Mormonism in the far West. -- The Pioneer printed at Rock Spring, Illinois, under date of April 26th, contains a long account of that modern sect of fanaticks, the Mormonites. Making due allowance for the editor of the Pioneer, for it is evident that he is an alarmist, there is no doubt that Mormonism is rapidly spreading in certain districts. He states that there are now between 2 and 300 Mormon preachers in the field; that so far as they preach from our Bible, their doctrine is sound; that they maintain with great force the truth of their new Bible, (the book of Mormon) they rail against missionaries, and preachers of the gospel who work for pay -- and positively affirm that the present generation will not pass away, before all the human family who do not obey God, will be destroyed, and Mount Zion in America (on the western borders of Missouri,) and Jerusalem in Palestine, are gathering together. The government of the new ecclesiastical combination, is thoroughly despicable. It assumes to control property, personal service, and the mind. Several thousands in Missouri, and Illinois, have already adopted the Mormon creed. In Jackson co., Missouri, there are one thousand. --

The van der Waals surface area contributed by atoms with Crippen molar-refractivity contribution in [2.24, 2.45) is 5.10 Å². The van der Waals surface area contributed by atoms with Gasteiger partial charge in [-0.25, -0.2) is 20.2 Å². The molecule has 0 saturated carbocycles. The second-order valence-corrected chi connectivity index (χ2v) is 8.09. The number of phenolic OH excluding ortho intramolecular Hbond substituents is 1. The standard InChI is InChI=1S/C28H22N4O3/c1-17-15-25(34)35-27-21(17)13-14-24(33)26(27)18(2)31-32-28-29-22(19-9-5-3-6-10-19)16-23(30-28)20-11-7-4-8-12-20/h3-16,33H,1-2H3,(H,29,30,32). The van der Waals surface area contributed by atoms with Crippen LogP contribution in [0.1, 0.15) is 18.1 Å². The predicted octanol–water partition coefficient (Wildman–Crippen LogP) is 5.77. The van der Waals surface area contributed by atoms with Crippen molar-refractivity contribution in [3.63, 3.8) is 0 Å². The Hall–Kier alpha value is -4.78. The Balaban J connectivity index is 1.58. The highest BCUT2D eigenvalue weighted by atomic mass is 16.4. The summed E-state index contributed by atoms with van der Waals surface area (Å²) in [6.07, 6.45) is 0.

Vol II. Albion, N. Y., September 11, 1833. No. 2.
Key to the Revelation -- The Messrs. Harpers have just published, in a single * mo. of 400 pages, a work upon this deeply interesting portion of the Scriptures. It is from the Rev. Ethan Smith, of Boston, and is embraced in thirty-six Lectures. It comes fortified with commendations from distinguished Clergymen of various denominations, who speak of it as a work of great research, and conveying correct illustrations of the symbolic language of a prophecy. -- Albany Journal.
Vol I. -- N. S. Geneseo, Wednesday, October 23, 1833. No. 11.